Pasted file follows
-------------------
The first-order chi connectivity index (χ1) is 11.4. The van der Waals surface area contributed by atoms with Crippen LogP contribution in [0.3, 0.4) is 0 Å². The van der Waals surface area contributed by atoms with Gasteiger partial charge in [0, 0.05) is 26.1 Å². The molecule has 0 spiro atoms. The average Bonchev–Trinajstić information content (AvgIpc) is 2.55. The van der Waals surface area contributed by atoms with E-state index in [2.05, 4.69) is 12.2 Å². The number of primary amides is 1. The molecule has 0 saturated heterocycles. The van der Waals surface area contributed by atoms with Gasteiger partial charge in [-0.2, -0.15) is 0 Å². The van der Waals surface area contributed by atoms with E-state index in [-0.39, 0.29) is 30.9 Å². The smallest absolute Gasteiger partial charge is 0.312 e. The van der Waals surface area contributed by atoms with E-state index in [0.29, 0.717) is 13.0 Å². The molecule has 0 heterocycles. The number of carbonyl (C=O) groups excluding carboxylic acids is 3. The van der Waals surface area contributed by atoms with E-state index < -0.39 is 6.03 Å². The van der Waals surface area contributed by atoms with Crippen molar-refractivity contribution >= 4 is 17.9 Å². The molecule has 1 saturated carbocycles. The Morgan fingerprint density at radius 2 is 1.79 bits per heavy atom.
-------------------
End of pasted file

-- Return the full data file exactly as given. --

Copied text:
The first-order chi connectivity index (χ1) is 11.4. The van der Waals surface area contributed by atoms with Crippen LogP contribution in [0.3, 0.4) is 0 Å². The van der Waals surface area contributed by atoms with Gasteiger partial charge in [0, 0.05) is 26.1 Å². The molecule has 0 spiro atoms. The average Bonchev–Trinajstić information content (AvgIpc) is 2.55. The van der Waals surface area contributed by atoms with E-state index in [2.05, 4.69) is 12.2 Å². The number of primary amides is 1. The molecule has 0 saturated heterocycles. The van der Waals surface area contributed by atoms with Gasteiger partial charge in [-0.2, -0.15) is 0 Å². The van der Waals surface area contributed by atoms with E-state index in [-0.39, 0.29) is 30.9 Å². The smallest absolute Gasteiger partial charge is 0.312 e. The van der Waals surface area contributed by atoms with E-state index in [0.29, 0.717) is 13.0 Å². The molecule has 0 heterocycles. The number of carbonyl (C=O) groups excluding carboxylic acids is 3. The van der Waals surface area contributed by atoms with E-state index < -0.39 is 6.03 Å². The van der Waals surface area contributed by atoms with Crippen molar-refractivity contribution >= 4 is 17.9 Å². The molecule has 1 saturated carbocycles. The Morgan fingerprint density at radius 2 is 1.79 bits per heavy atom.